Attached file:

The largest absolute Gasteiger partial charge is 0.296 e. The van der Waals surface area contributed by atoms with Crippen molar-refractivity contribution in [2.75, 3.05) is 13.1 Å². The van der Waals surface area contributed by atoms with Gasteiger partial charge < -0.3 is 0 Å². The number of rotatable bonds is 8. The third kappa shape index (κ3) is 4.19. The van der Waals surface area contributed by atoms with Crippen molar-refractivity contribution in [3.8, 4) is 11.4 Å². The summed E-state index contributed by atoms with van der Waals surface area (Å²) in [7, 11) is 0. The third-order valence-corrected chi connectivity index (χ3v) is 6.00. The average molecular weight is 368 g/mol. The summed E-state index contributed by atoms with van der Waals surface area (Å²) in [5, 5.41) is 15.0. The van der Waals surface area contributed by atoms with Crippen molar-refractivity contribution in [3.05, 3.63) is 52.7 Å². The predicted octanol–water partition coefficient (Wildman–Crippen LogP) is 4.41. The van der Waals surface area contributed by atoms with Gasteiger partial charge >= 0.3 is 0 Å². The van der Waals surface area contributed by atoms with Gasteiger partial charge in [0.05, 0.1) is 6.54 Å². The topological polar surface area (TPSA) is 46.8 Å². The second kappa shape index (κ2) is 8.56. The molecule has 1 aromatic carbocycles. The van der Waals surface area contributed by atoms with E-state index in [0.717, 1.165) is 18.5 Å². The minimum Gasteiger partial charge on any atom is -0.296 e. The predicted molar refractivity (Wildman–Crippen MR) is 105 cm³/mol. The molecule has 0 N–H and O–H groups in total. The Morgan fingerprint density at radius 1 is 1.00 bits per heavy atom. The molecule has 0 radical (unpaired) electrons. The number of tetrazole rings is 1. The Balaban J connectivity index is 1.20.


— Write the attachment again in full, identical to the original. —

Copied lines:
The largest absolute Gasteiger partial charge is 0.296 e. The van der Waals surface area contributed by atoms with Crippen molar-refractivity contribution in [2.75, 3.05) is 13.1 Å². The van der Waals surface area contributed by atoms with Gasteiger partial charge < -0.3 is 0 Å². The number of rotatable bonds is 8. The third kappa shape index (κ3) is 4.19. The van der Waals surface area contributed by atoms with Crippen molar-refractivity contribution in [3.8, 4) is 11.4 Å². The summed E-state index contributed by atoms with van der Waals surface area (Å²) in [7, 11) is 0. The third-order valence-corrected chi connectivity index (χ3v) is 6.00. The average molecular weight is 368 g/mol. The summed E-state index contributed by atoms with van der Waals surface area (Å²) in [5, 5.41) is 15.0. The van der Waals surface area contributed by atoms with Crippen molar-refractivity contribution in [3.05, 3.63) is 52.7 Å². The predicted octanol–water partition coefficient (Wildman–Crippen LogP) is 4.41. The van der Waals surface area contributed by atoms with Gasteiger partial charge >= 0.3 is 0 Å². The van der Waals surface area contributed by atoms with Gasteiger partial charge in [0.05, 0.1) is 6.54 Å². The topological polar surface area (TPSA) is 46.8 Å². The second kappa shape index (κ2) is 8.56. The molecule has 1 aromatic carbocycles. The van der Waals surface area contributed by atoms with E-state index in [0.717, 1.165) is 18.5 Å². The minimum Gasteiger partial charge on any atom is -0.296 e. The predicted molar refractivity (Wildman–Crippen MR) is 105 cm³/mol. The molecule has 0 N–H and O–H groups in total. The Morgan fingerprint density at radius 1 is 1.00 bits per heavy atom. The molecule has 0 radical (unpaired) electrons. The number of tetrazole rings is 1. The Balaban J connectivity index is 1.20.